April 8, 2011
Re "Weigh new science in IP relicense review," Sunday editorial:
As the retired director of licensing for Entergy Nuclear Northeast and a person who worked in support of Indian Point for over 30 years, I read this editorial with interest.
Reviewing seismic activity is not a new concept at Indian Point. I was the manager at Indian Point responsible for funding and supporting a network of 10 micro seismometers in Rockland and Putnam counties under the direction of Columbia University's Lamont-Doherty Earth Observatory in the 1970s to evaluate concerns raised by New York state over possible seismic activity in the surroundings of Indian Point. This study, conducted over several years, concluded the seismic design of Indian Point is sound and the plants are safe.
In 2008, an Independent Safety Evaluation was published by a panel of independent experts who evaluated 64 safety issues at Indian Point, including seismic design. That study again confirmed the seismic design of Indian Point is sound and the plants are safe.
Another study published that same year by scientists from Lamont-Doherty reports a possible new source of seismic activity near Indian Point. The NRC has already agreed to treat Indian Point on a priority basis to review the concerns of seismic activity including that in this new report and I know that Entergy will fully cooperate in this evaluation.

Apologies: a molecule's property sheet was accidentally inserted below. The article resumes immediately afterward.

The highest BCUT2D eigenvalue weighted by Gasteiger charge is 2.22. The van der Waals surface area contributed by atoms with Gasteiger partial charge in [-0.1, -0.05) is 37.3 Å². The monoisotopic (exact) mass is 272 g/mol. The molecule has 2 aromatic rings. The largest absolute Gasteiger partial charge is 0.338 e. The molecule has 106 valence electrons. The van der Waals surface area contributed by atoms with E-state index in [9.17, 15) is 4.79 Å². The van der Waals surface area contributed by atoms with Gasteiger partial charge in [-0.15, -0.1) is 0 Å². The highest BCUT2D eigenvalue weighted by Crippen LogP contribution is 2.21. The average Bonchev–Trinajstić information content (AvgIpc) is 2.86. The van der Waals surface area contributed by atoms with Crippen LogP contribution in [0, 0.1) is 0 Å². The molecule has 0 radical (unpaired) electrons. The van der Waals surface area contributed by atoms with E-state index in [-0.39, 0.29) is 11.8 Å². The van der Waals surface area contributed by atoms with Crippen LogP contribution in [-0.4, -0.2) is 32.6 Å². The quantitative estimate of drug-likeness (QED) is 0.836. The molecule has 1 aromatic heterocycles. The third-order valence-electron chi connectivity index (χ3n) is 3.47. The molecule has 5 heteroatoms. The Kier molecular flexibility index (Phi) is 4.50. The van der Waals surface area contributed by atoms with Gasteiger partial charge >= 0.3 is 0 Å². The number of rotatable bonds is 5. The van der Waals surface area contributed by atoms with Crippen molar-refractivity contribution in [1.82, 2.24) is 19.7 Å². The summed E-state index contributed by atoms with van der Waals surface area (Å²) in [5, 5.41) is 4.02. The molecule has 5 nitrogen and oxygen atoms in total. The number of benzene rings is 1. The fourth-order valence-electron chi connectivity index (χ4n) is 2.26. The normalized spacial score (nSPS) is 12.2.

The editorial raised concerns about the seismic design of the Tappan Zee Bridge and whether that could impact emergency planning for Indian Point. It will not. The Hudson River bridges are not used in the Indian Point Emergency Plans.
I have lived less than four miles from Indian Point for 40 years and know that the plants are safe.
The writer, a Garnerville resident, is former director of licensing for Entergy Nuclear Northeast, which owns and operates the Indian Point nuclear facility.